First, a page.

Corel VideoStudio X7 Pro And Ultimate
Corel users tend to be ferociously loyal bunch. So I imagine I’ll be on the pointy end of more than a few barbed comments for this dismissive snark: VideoStudio is no toy, but neither is it much of a creative instrument.
VideoStudio is most at home in the corporate presentation quadrant. Its interface is much more AV Dude than Filmmaker. But, in fairness, let’s recall that are a lot of employed AV Dudes and a lot of starving filmmakers.
Corel gives you a solid template set for slideshows and easily facilitates computer screen capture. And, if you check your artistic pretensions at the splash-screen, you may be laughing your way to the bank by the time you close out of the program.
A 64-bit native architecture is much less of a big deal than it was 18 months ago. Still, we should recognize that Corel forded the 64-bit river earlier than most. With support for increased memory capacity, VideoStudio can slash through 4K renders and meld stacks of HD tracks (up to about 20 of them).
Like others in the space, Corel gives you a FastFlick quick-and-dirty edit mode that helps get a visual story together, well, fast.
My snooty-attitude notwithstanding, Corel VideoStudio does have a cute back door wormhole into the filmmaking world. If you own a Canon DSLR, VideoStudio Pro can likely drive it to create stop motion animations.
If you’re married to the Windows Mob, give VideoStudio a try. Even if you hate it (and you probably won’t), at $80, you won’t have gotten stung too badly.
Cough up an additional $20 for the “Ultimate” package and you get extra tools for shot-stabilization that can fix some of the “jello-cam” (rolling-shutter) effect that happens when you pan with a DSLR.
Corel VideoStudio X7 Ultimate also gives you tweaky color correction/alteration (called ColorFast), a rudimentary pen-on-screen “tele-strator”-style light-doodler (RotoPen), a title-animating kit that simulates handwriting (Handscript), a useful set of title/graphic animation templates by Boris (Graffiti 6) and some less-than-understated transitions and “light-splashy” effects (VitaScene). Hey, sometimes you need garish.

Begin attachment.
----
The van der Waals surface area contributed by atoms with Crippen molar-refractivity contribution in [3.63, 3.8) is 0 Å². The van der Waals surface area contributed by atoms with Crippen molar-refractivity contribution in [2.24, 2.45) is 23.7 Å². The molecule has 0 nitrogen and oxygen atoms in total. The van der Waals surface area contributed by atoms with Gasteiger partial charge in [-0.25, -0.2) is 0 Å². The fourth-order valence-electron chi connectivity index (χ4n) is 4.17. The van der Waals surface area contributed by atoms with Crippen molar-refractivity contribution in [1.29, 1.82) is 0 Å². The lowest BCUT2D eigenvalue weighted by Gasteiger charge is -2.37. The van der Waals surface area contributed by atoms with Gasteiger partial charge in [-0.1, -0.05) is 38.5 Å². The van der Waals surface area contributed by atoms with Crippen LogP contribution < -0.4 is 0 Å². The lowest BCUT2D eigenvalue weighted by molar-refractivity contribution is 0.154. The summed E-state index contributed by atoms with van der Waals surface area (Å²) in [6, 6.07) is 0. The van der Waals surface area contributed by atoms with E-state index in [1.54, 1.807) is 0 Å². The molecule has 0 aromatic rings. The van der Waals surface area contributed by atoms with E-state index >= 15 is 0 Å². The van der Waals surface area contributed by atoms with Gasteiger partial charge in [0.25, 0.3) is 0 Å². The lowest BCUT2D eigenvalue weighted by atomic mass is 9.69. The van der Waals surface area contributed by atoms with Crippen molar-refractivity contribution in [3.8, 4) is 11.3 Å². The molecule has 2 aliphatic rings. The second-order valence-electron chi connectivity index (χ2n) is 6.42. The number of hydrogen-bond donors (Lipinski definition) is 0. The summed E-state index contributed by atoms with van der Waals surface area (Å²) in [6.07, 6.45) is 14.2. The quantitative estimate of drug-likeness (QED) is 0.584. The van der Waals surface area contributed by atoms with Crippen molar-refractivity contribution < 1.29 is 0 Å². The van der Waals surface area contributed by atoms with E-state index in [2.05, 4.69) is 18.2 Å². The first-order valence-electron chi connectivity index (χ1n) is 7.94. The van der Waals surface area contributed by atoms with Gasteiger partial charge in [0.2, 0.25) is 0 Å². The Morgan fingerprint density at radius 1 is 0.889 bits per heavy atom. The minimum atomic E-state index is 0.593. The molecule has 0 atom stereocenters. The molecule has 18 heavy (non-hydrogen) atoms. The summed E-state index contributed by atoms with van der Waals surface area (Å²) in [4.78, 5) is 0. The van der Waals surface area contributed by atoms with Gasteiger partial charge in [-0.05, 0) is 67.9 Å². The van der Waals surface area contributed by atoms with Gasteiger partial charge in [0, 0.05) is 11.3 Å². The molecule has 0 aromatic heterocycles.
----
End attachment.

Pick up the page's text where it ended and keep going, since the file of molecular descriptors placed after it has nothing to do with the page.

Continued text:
One standout feature is Corel’s entry into motion tracking. This is useful tech previously available only from pro-level programs. It lets you do tricks like identifiers/explainers that follow objects around the screen, “greek-ing” things you don’t want your audience to see (brand names, genitalia and so on), follow-the-ball sports action and more.
The premium level VideoStudio Ultimate drops a hundredweight of picture element-shifting gizmos (Motion Effects) on you. It also lets the third-party plug-in makers in the door. One standout: the Mercalli SE plug offers tweaky, tweezy stabilization. It takes too many steps, but only because it offers very precise control and creative choice.
If you spent all your money on a 4K camera, Corel gives you the least costly editing tool to cut your footage. But it will be slow unless you have monster hardware, in which case you probably didn’t need to skimp on the software after all.
If you’re going direct to the Web in an HTML5 environment, VideoStudio lets you code interactivity into your video pages. You can prompt users to play videos without downloading and shepherding a raft of plug-ins. Your movie can have multiple plots and user-dependent endings. Just be sure to set your project up from the get-go to export .html.
And, like other packages in this class, you can spit out your final versions to social-sharing directly.
Finally, Corel’s Discovery Center is one of the most organized free training sites around. It’s a nice way to get a sense of VideoStudio before you buy it. And a vital way to run it once you have.